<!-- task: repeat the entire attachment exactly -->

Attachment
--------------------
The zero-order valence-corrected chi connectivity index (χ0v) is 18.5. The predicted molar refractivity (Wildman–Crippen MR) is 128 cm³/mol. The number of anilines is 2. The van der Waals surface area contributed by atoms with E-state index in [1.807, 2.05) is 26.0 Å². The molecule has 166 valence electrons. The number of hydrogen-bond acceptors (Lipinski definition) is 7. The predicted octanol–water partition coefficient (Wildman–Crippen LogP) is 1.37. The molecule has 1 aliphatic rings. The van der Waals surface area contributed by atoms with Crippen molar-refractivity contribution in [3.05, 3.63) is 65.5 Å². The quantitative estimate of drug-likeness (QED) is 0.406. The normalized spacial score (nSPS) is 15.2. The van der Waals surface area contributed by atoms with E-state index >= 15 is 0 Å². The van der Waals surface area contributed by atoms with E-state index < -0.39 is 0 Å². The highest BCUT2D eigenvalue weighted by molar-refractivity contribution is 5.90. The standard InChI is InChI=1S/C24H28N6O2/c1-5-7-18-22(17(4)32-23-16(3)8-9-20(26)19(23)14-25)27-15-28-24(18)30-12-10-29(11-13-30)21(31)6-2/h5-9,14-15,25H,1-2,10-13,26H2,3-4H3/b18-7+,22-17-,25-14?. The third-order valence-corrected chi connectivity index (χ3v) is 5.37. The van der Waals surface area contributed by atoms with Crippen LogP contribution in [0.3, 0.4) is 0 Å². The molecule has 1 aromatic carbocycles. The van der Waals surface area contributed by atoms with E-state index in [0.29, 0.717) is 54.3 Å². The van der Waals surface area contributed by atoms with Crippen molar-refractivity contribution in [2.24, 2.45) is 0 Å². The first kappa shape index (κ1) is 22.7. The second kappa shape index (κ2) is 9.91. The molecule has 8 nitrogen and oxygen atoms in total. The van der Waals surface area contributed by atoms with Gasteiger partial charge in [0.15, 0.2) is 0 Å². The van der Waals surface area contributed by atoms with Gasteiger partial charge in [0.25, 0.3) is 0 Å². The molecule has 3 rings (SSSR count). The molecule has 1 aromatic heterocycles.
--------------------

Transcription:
The zero-order valence-corrected chi connectivity index (χ0v) is 18.5. The predicted molar refractivity (Wildman–Crippen MR) is 128 cm³/mol. The number of anilines is 2. The van der Waals surface area contributed by atoms with E-state index in [1.807, 2.05) is 26.0 Å². The molecule has 166 valence electrons. The number of hydrogen-bond acceptors (Lipinski definition) is 7. The predicted octanol–water partition coefficient (Wildman–Crippen LogP) is 1.37. The molecule has 1 aliphatic rings. The van der Waals surface area contributed by atoms with Crippen molar-refractivity contribution in [3.05, 3.63) is 65.5 Å². The quantitative estimate of drug-likeness (QED) is 0.406. The normalized spacial score (nSPS) is 15.2. The van der Waals surface area contributed by atoms with E-state index >= 15 is 0 Å². The van der Waals surface area contributed by atoms with E-state index < -0.39 is 0 Å². The highest BCUT2D eigenvalue weighted by molar-refractivity contribution is 5.90. The standard InChI is InChI=1S/C24H28N6O2/c1-5-7-18-22(17(4)32-23-16(3)8-9-20(26)19(23)14-25)27-15-28-24(18)30-12-10-29(11-13-30)21(31)6-2/h5-9,14-15,25H,1-2,10-13,26H2,3-4H3/b18-7+,22-17-,25-14?. The third-order valence-corrected chi connectivity index (χ3v) is 5.37. The van der Waals surface area contributed by atoms with Crippen LogP contribution in [0.3, 0.4) is 0 Å². The molecule has 1 aromatic carbocycles. The van der Waals surface area contributed by atoms with E-state index in [0.29, 0.717) is 54.3 Å². The van der Waals surface area contributed by atoms with Crippen molar-refractivity contribution in [2.24, 2.45) is 0 Å². The first kappa shape index (κ1) is 22.7. The second kappa shape index (κ2) is 9.91. The molecule has 8 nitrogen and oxygen atoms in total. The van der Waals surface area contributed by atoms with Gasteiger partial charge in [0.15, 0.2) is 0 Å². The van der Waals surface area contributed by atoms with Gasteiger partial charge in [0.25, 0.3) is 0 Å². The molecule has 3 rings (SSSR count). The molecule has 1 aromatic heterocycles.